In short, then, the problem is that knowledge of knowledge has no "subject matter." Further, since this absence is what defines knowledge of knowledge, it is unclear how such a definition could ever be linked to subject matter without compromising itself. One intriguing way in which this abstract problem is made clearer is through Socrates's description of the ideal city-state that wisdom or temperance would supposedly rule (if it existed). Such a state would be perfect in every detail, since, with knowledge of both knowledge and ignorance at the top of the hierarchy, no one beneath it would ever act without knowing exactly what they were doing.
Socrates uses the absurd perfection of such a state to suggest that this pure ideal of reflexive knowledge is just as much of a pipe dream—the unreality of this ideal state shows how firmly entrenched the "knowledge of knowledge" definition is in unreachable idealism. Such a move is illustrative, and does not logically prove the impossibility of such knowledge. Nonetheless the point is well taken. It is curious, however, that the ideal state, governed by wisdom, should here be used as an example of impossibility, since Plato will later write the entirety of the Republic on just that idealized entity.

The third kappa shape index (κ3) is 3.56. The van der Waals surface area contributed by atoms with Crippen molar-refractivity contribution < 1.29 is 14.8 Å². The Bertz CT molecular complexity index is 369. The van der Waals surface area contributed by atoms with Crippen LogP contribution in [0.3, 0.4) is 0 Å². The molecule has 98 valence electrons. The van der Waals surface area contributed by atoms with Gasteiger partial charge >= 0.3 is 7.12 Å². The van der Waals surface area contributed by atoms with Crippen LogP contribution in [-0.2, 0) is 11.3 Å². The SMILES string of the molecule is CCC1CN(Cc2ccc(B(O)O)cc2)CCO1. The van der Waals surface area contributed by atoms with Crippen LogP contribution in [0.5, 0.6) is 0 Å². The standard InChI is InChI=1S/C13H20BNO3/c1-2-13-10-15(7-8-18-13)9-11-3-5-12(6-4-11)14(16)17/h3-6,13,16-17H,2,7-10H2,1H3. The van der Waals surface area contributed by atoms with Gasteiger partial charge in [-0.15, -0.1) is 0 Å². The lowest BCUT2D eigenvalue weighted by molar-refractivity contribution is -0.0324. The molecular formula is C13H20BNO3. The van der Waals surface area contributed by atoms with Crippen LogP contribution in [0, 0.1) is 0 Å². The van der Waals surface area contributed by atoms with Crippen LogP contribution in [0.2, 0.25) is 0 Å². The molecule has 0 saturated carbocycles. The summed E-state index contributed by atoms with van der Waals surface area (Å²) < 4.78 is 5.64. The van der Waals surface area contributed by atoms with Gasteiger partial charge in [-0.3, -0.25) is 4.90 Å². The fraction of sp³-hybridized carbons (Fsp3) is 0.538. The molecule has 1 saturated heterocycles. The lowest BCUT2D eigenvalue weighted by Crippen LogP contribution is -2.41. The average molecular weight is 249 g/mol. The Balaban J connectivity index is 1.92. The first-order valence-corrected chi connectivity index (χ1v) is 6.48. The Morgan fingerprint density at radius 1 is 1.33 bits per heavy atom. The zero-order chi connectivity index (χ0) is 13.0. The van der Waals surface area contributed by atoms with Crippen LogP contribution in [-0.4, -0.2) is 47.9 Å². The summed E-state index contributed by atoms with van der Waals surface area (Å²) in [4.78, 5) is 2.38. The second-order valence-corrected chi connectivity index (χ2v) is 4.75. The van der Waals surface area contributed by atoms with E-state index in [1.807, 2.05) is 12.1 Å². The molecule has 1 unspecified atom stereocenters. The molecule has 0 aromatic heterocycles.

This consideration of idealism leads to the only semi-viable solution to the intractable separation of ideal self-knowledge from actual, practical beneficial knowledge: Socrates suggests that wisdom is really something that, even while defined by a kind of abstract knowledge about knowledge, has its effects in the facilitation of practical inquiry. This seems intuitively right, even though the exact mechanism may be a little unclear. In particular, such a model seems to match up quite well with the Socratic method itself, allowing for the pursuit of concrete knowledge to be guided by a set of meta-rules about how that pursuit should proceed (in Socrates's case, such a process is the elenchus).